In this chapter Jack goes through the process of setting up LedgerSMB for his trade activities in computer parts, which includes deciding which parts he wants to resell. From there on he goes to contact a vendor to request a quotation, convert that to an order and receive goods into inventory and invoices into accounts payable.
To prepare LedgerSMB for his parts sales and purchases, Jack needs to configure Parts. The system records inventory for parts and assemblies. Jack won’t use them for his business. There’s more on assemblies in Section 25.1.3 on page 25.1.3.
Once set up, Jack is ready to execute the ordering process. Even though the process is described here from a purchasing perspective, sales work the same way with the roles reversed (Jack will act as a vendor in the sales process).
To start his purchase, Jack creates a Request for quotation (RFQ) document which he sends one or multiple vendors to let them know he’s interested in their products.
The vendor responds to Jack’s request by issuing a Quotation. From a legal perspective a quotation is a document which promises to deliver the requested goods or services at a certain rate - subject to conditions specifically mentioned. If Jack accepts the quotation and meets the conditions, the vendor is obligated to deliver.
In response to the quotation, Jack will place an order with the vendor to indicate acceptance of the quotation (or he can let the it expire). When he places the order, that legally means he agrees to the terms and conditions in the quotation. If the vendor delivers the goods or services as per the order, Jack has accepted the legal obligation to pay.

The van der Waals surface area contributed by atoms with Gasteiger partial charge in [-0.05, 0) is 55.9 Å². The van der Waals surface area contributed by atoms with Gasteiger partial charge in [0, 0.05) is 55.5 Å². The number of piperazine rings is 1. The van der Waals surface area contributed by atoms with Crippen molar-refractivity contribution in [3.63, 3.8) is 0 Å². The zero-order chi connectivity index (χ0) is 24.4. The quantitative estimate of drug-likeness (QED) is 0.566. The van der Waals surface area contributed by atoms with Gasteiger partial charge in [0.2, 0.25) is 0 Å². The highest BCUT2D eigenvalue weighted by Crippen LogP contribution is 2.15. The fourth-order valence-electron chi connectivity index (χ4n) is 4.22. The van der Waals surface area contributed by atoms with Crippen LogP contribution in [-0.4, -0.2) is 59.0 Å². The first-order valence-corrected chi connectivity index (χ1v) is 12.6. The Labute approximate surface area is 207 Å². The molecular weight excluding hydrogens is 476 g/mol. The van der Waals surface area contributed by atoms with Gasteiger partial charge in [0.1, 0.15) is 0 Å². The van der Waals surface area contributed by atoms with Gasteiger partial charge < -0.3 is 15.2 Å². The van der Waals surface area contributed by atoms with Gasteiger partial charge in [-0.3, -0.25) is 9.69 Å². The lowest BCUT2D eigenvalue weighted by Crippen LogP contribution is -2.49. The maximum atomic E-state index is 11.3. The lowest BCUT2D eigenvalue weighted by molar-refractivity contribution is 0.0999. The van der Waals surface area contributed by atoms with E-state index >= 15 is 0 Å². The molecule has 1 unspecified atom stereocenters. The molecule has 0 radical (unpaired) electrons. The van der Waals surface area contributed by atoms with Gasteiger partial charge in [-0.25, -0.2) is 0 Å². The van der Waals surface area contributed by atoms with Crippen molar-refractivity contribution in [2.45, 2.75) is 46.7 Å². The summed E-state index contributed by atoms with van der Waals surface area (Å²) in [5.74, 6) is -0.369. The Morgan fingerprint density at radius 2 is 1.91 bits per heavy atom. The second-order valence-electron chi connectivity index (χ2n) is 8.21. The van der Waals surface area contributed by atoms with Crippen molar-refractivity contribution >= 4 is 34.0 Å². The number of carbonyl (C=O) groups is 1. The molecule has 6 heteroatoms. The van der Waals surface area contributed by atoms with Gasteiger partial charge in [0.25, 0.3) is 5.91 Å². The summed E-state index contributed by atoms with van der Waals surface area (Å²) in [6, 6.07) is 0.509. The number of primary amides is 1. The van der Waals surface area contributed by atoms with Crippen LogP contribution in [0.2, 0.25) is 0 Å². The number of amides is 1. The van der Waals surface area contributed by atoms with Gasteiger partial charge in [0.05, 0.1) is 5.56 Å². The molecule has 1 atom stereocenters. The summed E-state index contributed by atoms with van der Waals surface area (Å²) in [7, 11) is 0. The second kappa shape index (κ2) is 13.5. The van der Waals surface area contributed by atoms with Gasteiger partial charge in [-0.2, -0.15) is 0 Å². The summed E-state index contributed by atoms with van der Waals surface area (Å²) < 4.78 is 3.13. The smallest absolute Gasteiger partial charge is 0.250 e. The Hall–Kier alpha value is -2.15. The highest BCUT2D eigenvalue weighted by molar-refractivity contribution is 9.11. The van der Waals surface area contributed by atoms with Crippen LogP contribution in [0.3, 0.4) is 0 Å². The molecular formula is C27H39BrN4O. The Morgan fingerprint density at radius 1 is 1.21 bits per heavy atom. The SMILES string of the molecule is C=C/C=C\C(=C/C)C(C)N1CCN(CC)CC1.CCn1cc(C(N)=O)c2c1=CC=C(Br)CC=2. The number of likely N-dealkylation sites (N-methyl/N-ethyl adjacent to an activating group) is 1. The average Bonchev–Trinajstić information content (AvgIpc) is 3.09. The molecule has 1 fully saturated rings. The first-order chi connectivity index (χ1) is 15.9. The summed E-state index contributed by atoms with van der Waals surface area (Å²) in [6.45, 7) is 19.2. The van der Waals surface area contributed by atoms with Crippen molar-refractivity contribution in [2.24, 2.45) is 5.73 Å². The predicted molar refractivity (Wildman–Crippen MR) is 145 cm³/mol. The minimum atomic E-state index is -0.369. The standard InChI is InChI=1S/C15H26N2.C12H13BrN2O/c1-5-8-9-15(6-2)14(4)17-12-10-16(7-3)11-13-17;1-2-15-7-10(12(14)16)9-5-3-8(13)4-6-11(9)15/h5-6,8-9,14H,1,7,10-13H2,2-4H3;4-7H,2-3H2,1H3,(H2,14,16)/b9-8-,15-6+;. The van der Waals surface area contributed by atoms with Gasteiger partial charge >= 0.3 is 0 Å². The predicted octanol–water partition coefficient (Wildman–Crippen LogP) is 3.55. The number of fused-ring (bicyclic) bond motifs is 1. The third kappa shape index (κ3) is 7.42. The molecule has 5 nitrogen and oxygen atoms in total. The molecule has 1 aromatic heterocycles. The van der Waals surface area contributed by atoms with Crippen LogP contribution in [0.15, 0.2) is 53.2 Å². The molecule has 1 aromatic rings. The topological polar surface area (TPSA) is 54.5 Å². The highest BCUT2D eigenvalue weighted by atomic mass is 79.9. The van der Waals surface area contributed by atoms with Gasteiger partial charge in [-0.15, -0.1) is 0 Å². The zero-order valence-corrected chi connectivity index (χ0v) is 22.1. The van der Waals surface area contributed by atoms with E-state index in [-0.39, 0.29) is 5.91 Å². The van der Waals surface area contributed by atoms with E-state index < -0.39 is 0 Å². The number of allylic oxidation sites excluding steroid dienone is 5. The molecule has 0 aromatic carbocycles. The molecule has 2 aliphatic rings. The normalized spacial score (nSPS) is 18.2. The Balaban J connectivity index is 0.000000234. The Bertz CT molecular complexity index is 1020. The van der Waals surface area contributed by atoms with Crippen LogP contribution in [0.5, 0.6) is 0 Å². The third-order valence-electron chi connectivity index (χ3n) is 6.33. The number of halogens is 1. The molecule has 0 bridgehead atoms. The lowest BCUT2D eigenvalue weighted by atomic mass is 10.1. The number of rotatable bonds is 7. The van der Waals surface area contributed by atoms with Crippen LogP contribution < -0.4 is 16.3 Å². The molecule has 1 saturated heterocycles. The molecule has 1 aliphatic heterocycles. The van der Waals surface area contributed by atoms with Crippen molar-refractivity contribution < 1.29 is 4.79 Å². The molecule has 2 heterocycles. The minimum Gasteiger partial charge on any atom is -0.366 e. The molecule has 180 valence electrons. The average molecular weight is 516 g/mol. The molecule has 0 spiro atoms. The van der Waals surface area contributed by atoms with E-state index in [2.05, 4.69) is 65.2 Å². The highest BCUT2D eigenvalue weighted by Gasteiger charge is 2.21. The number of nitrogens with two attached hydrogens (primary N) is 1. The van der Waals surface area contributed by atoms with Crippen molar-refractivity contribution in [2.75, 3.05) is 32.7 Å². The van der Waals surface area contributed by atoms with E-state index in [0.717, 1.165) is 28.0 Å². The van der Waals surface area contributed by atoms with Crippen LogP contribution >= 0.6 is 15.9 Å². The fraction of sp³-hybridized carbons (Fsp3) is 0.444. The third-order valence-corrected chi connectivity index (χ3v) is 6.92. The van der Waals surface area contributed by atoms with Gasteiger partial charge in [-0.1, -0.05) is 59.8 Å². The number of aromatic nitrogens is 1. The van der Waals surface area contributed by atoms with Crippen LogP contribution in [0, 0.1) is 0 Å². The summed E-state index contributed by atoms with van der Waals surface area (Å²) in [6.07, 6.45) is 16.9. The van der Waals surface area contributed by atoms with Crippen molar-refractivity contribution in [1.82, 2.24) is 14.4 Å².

The vendor responds to the order by shipping the goods and services as well as sending an invoice. The invoice legally means the vendor considers to have a claim on the assets of Jack’s company. Jack creates a vendor invoice in his system to record the claim on his company by the vendor and the vendor creates a sales invoice in their system to do the same.
As a result of the above it’s considered bad practice to delete or change invoices once created. The accepted process to adjust invoices is to generate a debit invoice (for purchases) or a credit invoice (for sales) to “undo” the effects of the invoice and letting the other party know about it. Then a new invoice can be generated with the appropriate content. However, when the order process is correctly followed from order to invoice chances of sending the wrong invoice are greatly reduced.